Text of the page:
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Justice Breyer’s retirement is a critical moment for Liberals

Brookings Institution

A Syracuse University expert on the Supreme Court says Justice Stephen Breyer’s resignation could have a long-term effect on the high court. Political Science Professor Thomas Keck explains why.

“The Democrats need some new and younger justice there to start moving it back in their direction.”

Keck adds the next nominee’s confirmation will likely hinge on support from Democratic Senators Joe Manchin and Kyrsten Sinema. The two moderates have been road blocks for President Biden’s agenda, opposing voting rights legislation and a two trillion dollar social spending package. But, Keck expects them to follow their party this time.

“Biden’s been in office for just over a year. He’s appointed a lot of federal judges already, and Senators Manchin and Sinema have voted for every single one of them. They have not voted against a single Biden nominee for the federal judiciary, so we don’t have any reason to believe that Manchin and Sinema would jump ship on Biden’s Supreme Court nominee.”

The president confirmed that he plans to choose a Black woman as Breyer’s replacement by the end of February. Although this new justice wouldn’t change the balance of power in the court, Keck isn’t counting out a contentious nomination process.

“Republicans in the Senate haven’t often been laying down their arms. They’ve been obstructing everything Biden does. One could picture Senate Minority Leader McConnell just trying to gum up the works and slow things down. The more time they spend confirming Biden’s Supreme Court nominee, the less time they have to confirm other federal judicial nominees and pass important legislation.”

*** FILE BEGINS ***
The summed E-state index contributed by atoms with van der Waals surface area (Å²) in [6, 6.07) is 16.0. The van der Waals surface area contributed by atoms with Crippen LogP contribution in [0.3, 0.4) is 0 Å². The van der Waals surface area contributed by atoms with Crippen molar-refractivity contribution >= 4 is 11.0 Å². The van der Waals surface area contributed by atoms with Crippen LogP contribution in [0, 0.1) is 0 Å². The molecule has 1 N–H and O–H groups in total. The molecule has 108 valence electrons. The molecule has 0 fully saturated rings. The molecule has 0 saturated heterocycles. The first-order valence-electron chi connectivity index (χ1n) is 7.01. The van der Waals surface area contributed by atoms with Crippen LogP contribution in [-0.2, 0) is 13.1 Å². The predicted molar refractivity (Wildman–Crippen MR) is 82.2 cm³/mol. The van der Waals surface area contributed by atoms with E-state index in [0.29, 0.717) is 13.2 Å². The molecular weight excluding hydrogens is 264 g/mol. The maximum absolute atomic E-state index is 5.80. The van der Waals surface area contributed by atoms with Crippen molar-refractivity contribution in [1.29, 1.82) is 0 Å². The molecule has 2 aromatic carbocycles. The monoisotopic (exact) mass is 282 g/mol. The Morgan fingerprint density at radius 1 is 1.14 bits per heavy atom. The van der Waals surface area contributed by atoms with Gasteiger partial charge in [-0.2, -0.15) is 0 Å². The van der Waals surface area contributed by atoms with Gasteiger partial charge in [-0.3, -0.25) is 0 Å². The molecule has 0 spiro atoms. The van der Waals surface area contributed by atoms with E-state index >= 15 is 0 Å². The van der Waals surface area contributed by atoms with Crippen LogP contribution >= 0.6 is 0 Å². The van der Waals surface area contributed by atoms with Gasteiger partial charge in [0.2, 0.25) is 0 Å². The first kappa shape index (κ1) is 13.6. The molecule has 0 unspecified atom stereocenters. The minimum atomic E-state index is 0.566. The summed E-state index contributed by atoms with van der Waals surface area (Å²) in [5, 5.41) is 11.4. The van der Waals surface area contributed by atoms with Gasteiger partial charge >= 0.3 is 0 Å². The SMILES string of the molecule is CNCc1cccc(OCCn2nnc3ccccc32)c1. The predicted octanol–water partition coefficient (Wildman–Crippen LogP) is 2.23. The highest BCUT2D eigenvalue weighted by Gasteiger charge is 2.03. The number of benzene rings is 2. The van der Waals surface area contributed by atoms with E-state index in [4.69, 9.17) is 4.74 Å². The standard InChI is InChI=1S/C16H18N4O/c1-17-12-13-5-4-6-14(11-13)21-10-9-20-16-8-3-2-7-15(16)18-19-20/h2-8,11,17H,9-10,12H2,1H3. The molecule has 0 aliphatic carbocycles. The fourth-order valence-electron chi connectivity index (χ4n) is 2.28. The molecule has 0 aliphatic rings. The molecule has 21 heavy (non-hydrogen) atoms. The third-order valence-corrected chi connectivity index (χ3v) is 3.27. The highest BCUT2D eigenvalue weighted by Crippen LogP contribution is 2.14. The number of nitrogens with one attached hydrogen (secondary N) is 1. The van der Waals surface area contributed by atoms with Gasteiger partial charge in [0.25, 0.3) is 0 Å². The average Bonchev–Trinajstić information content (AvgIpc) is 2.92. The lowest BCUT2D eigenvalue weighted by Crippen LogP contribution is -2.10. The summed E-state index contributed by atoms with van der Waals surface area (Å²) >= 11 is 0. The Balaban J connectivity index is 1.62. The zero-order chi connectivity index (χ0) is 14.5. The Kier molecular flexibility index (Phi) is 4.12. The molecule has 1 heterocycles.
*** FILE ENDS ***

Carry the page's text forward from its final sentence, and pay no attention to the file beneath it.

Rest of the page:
Senate Majority Leader Chuck Schumer says he intends to move quickly on Biden’s nominee. Senator Kirsten Gillibrand says she wants the next justice to defend abortion rights, voting rights, and civil rights.

Scott Willis covers politics, local government, transportation, and arts and culture for WAER. He came to Syracuse from Detroit in 2001, where he began his career in radio as an intern and freelance reporter. Scott is honored and privileged to bring the day’s news and in-depth feature reporting to WAER’s dedicated and generous listeners. You can find him on twitter @swillisWAER and email him at